Sighing deeply, I climbed out slow, and straightened my gray suit. I leaned against my antique ride, and I searched for a smoke. I got lucky on my 3rd pocket. A damn expensive
habit, but I was on that new set of lungs ‘GeneCo.’ had cloned for me 3 years ago, so I could afford the old ways. At least I thought I could.
Sparking up, I grabbed my shaved .357 snub nose, and dropped it in the old cross-draw holster riding my left hip. Some called it an elevator gun, and that’s Ao for its range and power, but in
my hand, it was a damn deadly piece. I like the final action up close and personal. I want to see my target drop, and Mr. Colt knew my preferences. Besides, my service Ruger .45
was in the trunk. Miss Rebecca was her name, and she was all bitch.
Halfway down the cigarette, I moved off and approached the concrete stairs. The faceless Bronze scampered away, pretending to do something important. I paused at the landing, looked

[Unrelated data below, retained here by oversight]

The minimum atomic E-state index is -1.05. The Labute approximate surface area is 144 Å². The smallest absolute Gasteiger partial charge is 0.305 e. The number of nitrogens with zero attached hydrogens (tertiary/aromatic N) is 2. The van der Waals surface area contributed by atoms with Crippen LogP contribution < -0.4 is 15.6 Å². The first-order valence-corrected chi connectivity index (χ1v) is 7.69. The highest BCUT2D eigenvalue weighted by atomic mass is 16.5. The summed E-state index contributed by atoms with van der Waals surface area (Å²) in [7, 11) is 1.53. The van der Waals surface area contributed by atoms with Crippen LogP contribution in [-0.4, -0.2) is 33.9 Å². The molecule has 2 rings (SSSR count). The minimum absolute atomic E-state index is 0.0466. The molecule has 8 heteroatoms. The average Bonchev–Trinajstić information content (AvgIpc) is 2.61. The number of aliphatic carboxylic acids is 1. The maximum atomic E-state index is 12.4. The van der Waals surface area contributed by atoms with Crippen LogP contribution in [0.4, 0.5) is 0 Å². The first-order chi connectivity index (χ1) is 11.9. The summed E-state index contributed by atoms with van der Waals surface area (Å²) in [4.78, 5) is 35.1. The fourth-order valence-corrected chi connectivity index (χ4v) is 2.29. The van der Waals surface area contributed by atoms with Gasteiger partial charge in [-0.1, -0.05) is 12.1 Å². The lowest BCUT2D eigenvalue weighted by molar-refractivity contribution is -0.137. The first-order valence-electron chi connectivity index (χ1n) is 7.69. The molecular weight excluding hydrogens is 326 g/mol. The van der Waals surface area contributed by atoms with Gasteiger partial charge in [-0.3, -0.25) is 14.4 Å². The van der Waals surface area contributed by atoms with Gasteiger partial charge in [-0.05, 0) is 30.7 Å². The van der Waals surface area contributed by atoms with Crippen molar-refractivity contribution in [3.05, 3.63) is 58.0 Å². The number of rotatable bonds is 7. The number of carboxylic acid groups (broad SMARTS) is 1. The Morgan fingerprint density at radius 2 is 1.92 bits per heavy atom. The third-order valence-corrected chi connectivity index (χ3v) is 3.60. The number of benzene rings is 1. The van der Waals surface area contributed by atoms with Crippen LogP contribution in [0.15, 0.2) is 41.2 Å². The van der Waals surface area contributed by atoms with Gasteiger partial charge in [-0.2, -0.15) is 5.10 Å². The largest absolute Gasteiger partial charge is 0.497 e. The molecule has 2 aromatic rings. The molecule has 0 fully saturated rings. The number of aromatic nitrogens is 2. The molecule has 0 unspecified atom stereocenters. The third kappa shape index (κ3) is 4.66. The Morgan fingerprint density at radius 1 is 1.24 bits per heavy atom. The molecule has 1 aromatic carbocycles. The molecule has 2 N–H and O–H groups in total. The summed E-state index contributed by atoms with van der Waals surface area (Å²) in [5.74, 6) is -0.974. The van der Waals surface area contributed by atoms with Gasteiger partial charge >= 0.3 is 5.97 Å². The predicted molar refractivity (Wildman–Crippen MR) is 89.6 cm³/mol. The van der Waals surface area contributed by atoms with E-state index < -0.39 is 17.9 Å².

towards Room 206, inhaled one last time, and went up the steps like a man going to the gallows.
As my hand trailed along the motel’s safety railing, I watched its shadow cut across the outside walkway. The drizzle appeared to make it move with the undulating fashion of a snake, no, a
worm. Death’s shadow was like that too, slow and ugly, crawling where you least wanted it.
Room 206 waited.
Keeping my gaze down, I noticed I wasn’t the only one with the outdated habit. A used smoke was beside the open door, below the sealed-and-barred window. It seemed weird, that half-used
cigarette, and at $50 a pack I thought what a waste. The idea made me wonder more about my fellow club member.
Had he been standing right there where I was, watching the parking lot, waiting on some action inside? Or was it a random accident, a hurried minute interrupted by something or someone?